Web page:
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Primary biliary cholangitis as a roadmap for the development of novel treatments for cholestatic liver diseases

Published:October 19, 2022DOI:https://doi.org/10.1016/j.jhep.2022.10.007

      Summary

      The discovery of nuclear receptors and transporters has contributed to the development of new drugs for the treatment of cholestatic liver diseases. Particular progress has been made in the development of second-line therapies for PBC. These new drugs can be separated into compounds primarily targeting cholestasis, molecules targeting fibrogenesis and molecules with immune-mediated action. Finally, drugs aimed at symptom relief (pruritus and fatigue) are also under investigation. Obeticholic acid is currently the only approved second-line therapy for PBC. Drugs in the late phase of clinical development include peroxisome proliferator-activated receptor agonists, norursodeoxycholic acid and NADPH oxidase 1/4 inhibitors.

      Keywords

      Abbreviations:

      PBC (primary biliary cholangitis), PSC (primary sclerosing cholangitis), FXR (farnesoid X receptor), OCA (obeticholic acid), PPAR (peroxisome proliferator -activated receptors)

      Introduction

      Among the wide spectrum of chronic cholestatic liver diseases, primary biliary cholangitis (PBC) and primary sclerosing cholangitis (PSC) are the most frequent. Although these immune-mediated cholestatic liver diseases are rare and the number of liver transplants for PBC has fallen in recent years, cholestatic liver disease still represents a major indication for liver transplantation, which points to the need for more effective medical therapies.
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      Despite shortcomings in our current understanding of the pathogenesis of these diseases, several genetic and environmental factors have recently been identified both for PBC and PSC.
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      One of the reasons for the remarkable progress in the development of new drugs for PBC is the availability of well-validated risk scores and endpoints that are utilised in clinical trials. For instance, serum alkaline phosphatase (ALP) and bilirubin have been extensively validated for this purpose in large international cohorts of patients. A continuous relationship exists between ALP/bilirubin and long-term outcomes.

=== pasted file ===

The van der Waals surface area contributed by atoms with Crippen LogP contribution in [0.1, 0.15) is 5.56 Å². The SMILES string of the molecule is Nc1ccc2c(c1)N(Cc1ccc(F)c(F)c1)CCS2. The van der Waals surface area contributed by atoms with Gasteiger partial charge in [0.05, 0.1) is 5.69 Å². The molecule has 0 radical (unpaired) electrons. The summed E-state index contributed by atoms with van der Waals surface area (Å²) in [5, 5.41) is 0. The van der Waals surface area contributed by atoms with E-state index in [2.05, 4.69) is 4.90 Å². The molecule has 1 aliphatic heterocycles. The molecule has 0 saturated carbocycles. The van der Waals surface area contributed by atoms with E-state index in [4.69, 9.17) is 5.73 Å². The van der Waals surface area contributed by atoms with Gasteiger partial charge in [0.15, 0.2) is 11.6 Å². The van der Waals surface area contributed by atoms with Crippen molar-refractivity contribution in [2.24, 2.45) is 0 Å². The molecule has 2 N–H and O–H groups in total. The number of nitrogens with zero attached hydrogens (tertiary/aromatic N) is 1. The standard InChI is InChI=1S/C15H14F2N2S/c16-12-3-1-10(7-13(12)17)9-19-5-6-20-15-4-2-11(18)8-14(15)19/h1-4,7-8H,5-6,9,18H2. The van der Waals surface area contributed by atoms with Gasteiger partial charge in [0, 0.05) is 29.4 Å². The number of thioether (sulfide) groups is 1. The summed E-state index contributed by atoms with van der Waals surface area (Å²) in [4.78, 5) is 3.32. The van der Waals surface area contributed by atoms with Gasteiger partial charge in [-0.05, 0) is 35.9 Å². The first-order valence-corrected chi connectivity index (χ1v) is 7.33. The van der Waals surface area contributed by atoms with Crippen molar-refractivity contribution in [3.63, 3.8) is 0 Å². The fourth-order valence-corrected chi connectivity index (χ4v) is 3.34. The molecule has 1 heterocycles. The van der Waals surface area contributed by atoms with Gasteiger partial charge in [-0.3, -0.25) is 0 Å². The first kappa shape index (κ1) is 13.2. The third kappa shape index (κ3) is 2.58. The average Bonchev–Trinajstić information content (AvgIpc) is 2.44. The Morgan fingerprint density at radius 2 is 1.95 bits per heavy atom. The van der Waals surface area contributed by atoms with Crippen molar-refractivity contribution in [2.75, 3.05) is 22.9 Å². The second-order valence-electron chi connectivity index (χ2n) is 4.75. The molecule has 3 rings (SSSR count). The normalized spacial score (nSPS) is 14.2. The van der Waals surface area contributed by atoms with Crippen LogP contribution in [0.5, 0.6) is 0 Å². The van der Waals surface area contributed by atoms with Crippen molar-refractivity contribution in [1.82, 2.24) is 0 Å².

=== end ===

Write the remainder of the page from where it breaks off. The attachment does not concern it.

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      Since most studies have used the same inclusion and exclusion criteria as well as endpoints (POISE criteria), it is also easier to compare the effect of different drugs. The primary end point in the POISE trial was an ALP level of <1.67x the upper limit of normal (ULN) range, with a reduction of at least 15% from baseline, and a normal total bilirubin level.
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      However, as discussed later in this review, we probably need to move to more stringent composite biochemical endpoints in trials. The most recent tools to select patients in need of second-line therapy are the Globe and the UK-PBC scores, which are continuous scoring systems.
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      All of these scores (GLOBE, UK-PBC and also the Mayo risk score) demonstrated comparable discriminative performance with regards to liver transplantation or death, as well as high accuracy.
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      For decades liver biopsy was the gold standard for diagnosis, and to assess disease stage and the effect of treatment. However, a biopsy is no longer required for these purposes.
      EASL clinical practice guidelines